New command mvtest performs multivariate tests on means,
covariances, and correlations (both one-sample and multiple-sample), and
it performs tests of univariate, bivariate, and multivariate normality.
Included are Box’s M test for covariances, and for tests of
normality, the Doornik–Hansen omnibus test, Henze–Zirkler
test, Mardia’s multivariate kurtosis test, and Mardia’s
multivariate skewness test.
The new factor-variable syntax allowed
throughout Stata affects manova even though manova always
allowed factor variables.
manova has an all-new syntax. The old syntax continues
to work under version control.
manova, just like anova, adopts the new
factor-variable syntax, but with a twist. In other Stata commands,
continuous is assumed and you use i.varname to indicate
a categorical variable. In manova and anova,
categorical is assumed and you use c.varname to
indicate continuous. Thus the options category(),
class(), and continuous() are no longer used.
To form an interaction, you use varname1#varname2.
Previously, you used varname1*varname2. A *
now means variable-name expansion, just as it does on other
commands, so you could type manova y* = a b* a#b*. The
| symbol continues to be used for nesting.
You can now use varname1##varname2 as
a shorthand for full factorial, meaning
varname1 varname2 varname1#varname2. You can
use varname1##varname2##varname3 for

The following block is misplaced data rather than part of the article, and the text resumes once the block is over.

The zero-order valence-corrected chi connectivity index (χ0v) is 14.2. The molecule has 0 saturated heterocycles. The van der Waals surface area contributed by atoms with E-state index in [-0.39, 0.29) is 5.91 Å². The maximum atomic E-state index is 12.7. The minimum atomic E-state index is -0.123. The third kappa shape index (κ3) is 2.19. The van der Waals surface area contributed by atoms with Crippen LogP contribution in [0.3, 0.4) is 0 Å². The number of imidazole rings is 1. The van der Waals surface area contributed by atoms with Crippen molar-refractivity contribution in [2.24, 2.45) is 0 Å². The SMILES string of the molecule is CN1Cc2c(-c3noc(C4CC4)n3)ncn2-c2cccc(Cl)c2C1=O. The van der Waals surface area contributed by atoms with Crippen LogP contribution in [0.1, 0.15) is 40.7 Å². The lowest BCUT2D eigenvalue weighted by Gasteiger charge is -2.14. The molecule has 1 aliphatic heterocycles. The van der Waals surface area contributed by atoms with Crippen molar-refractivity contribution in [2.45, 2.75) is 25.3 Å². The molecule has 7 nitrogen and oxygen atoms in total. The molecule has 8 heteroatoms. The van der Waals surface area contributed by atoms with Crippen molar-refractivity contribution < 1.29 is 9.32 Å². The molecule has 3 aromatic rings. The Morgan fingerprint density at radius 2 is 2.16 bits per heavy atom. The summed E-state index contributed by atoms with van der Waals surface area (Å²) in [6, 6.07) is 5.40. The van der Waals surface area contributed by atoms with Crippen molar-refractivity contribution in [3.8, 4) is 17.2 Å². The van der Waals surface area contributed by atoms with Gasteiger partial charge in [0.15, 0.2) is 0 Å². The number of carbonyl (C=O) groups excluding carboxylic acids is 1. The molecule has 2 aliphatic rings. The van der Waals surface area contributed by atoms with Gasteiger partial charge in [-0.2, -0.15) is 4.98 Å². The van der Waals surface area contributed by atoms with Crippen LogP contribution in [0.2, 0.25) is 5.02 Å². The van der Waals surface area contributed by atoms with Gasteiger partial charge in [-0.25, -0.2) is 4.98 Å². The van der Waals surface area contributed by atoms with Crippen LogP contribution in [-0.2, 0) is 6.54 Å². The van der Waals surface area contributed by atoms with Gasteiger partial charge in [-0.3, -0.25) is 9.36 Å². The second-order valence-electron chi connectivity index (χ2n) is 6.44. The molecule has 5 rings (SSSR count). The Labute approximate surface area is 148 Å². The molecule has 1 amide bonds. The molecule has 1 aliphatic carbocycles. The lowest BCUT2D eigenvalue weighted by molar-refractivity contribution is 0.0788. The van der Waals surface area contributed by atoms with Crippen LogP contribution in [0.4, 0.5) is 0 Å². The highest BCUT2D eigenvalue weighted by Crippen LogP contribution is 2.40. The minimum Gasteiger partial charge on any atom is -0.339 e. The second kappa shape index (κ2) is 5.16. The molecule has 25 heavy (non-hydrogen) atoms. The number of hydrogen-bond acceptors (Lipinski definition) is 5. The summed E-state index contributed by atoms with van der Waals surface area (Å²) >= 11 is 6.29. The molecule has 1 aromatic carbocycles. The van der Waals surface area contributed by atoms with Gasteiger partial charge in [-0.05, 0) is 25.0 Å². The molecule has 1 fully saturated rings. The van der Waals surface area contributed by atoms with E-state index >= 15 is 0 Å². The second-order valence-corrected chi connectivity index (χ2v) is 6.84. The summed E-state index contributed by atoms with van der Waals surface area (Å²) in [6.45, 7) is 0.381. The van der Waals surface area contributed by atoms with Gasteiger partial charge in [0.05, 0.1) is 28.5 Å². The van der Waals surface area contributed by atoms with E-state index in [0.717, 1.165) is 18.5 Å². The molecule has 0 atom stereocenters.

three-way factorial, and so on.
may now be used after manova to show results in regression-style
format, just as regress
can be used after anova.
Existing command test
after manova, in addition to allowing the special syntax
previously provided, now allows all the standard test syntax, too.
testparm may now be used after
New postestimation command margins
may be used after manova.
manova now requires that categorical variables take on
nonnegative integer values. Previously, a categorical variable could
take on values -1, 2.5, 3.14159, etc., although few did. Arbitrary
values are still allowed under version control.
manova’s new option dropemptycells removes
unobserved levels from the model rather than setting their coefficients
to zero. Statistically, the approaches are equivalent.
Computationally, a larger
is required when empty cells are retained. In models with many
interactions, you may need to specify this option.
Programmers: The row and column names on e(b), e(V), etc.,
are now meaningful and follow standard factor-variable notation.
Existing command biplot
has several improvements:
biplot can now be used with larger datasets. Previously, the
row dimension was limited by Stata’s maximum matsize.
biplot has new option generate(), which saves the
coordinates of observations in variables.
biplot has new options rowover() and
row#opts(), which allow highlighting groups of
observations on the graph and customizing the look of the graph.
New option rowlabel() makes customizing rows easier.
biplot now drops constant variables from the computation.
biplot now uses an improved version
of the singular value decomposition, which may result in sign
differences and slight differences in values.
rowopts(), colopts(), and negcolopts() now
allow names to contain simple and compound quotes.
biplot did not honor option scheme(economist) for
separate graphs (option separate). This has been fixed.
default output has changed. It previously displayed something that
looked like estimation output but was not because standard errors were
conditional. The output now looks like you would expect. The
conditional output can be obtained by specifying new option
stderr or under version control (set version to 10 or